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2010 OEM Chapter 7

# 2010 OEM Chapter 7 - Chapter 7 The Mundell-Fleming Model...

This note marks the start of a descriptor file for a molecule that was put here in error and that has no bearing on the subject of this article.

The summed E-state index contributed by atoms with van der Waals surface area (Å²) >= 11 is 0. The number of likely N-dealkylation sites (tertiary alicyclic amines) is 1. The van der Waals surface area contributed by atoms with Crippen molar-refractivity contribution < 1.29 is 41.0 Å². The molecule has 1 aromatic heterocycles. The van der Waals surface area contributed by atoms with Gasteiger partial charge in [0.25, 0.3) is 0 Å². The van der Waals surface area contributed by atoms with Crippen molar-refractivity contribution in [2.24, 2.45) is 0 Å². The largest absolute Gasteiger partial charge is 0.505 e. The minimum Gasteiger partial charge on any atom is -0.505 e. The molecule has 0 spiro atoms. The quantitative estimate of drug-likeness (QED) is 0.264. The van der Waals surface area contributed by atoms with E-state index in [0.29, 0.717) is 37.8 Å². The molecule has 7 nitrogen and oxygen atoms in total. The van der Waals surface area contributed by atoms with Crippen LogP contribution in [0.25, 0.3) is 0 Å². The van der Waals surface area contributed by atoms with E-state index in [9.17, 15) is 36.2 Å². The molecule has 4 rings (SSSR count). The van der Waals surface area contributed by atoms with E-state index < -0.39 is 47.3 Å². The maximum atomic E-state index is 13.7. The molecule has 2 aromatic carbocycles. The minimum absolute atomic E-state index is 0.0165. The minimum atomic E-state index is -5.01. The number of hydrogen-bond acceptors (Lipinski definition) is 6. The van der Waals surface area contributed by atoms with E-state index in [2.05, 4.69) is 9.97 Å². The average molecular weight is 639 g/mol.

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Chapter 7: The Mundell-Fleming Model 7.1 Introduction We now turn to develop a complete model of an open macro economy. This model will allow us to consider how a variety of possible events might influence output levels, interest rates, the current account balance, and the exchange rate. The model we develop is the open economy IS- LM model, otherwise known as the Mundell-Fleming model. This model was first developed in 1 the early 1960s, and it remains the workhorse open economy macro model to this day. It is a remarkably useful model for understanding how economic policies as well as various types of economic shocks might influence an economy and how openness to the international economy impacts events at home. The Mundell-Fleming model extends the standard IS-LM model by adding, wherever appropriate, international components that affect equilibrium conditions in the goods and assets markets. It also includes an additional curve that, depending upon the exchange rate regime in place for the country, identifies the equilibrium condition for a stationary value for the exchange rate or for a zero balance in the overall balance of payments. This curve is called the BB curve. Solving the overall model will involve deriving the behavior of each of the three curves and finding a point of common intersection that will determine the equilibrium values for each of the endogenous variables in the model. In what follows we will build an algebraic model as well as a graphical 2 The model was first developed by Robert Mundell, now at Columbia University, and the late J. Marcus 1 Fleming, while both were staff economists at the International Monetary Fund. In 1999, Mundell won the Nobel Prize in Economics for his work on this model. A fourth macro-economy market, the labor market, can easily be added to this setup. That market would 2 determine the overall level of full employment, and allow for a discussion of how the price level might change in response to tightness in the output or (equivalently) the labor market. For the time being we will assume that prices are fixed and ignore this market.

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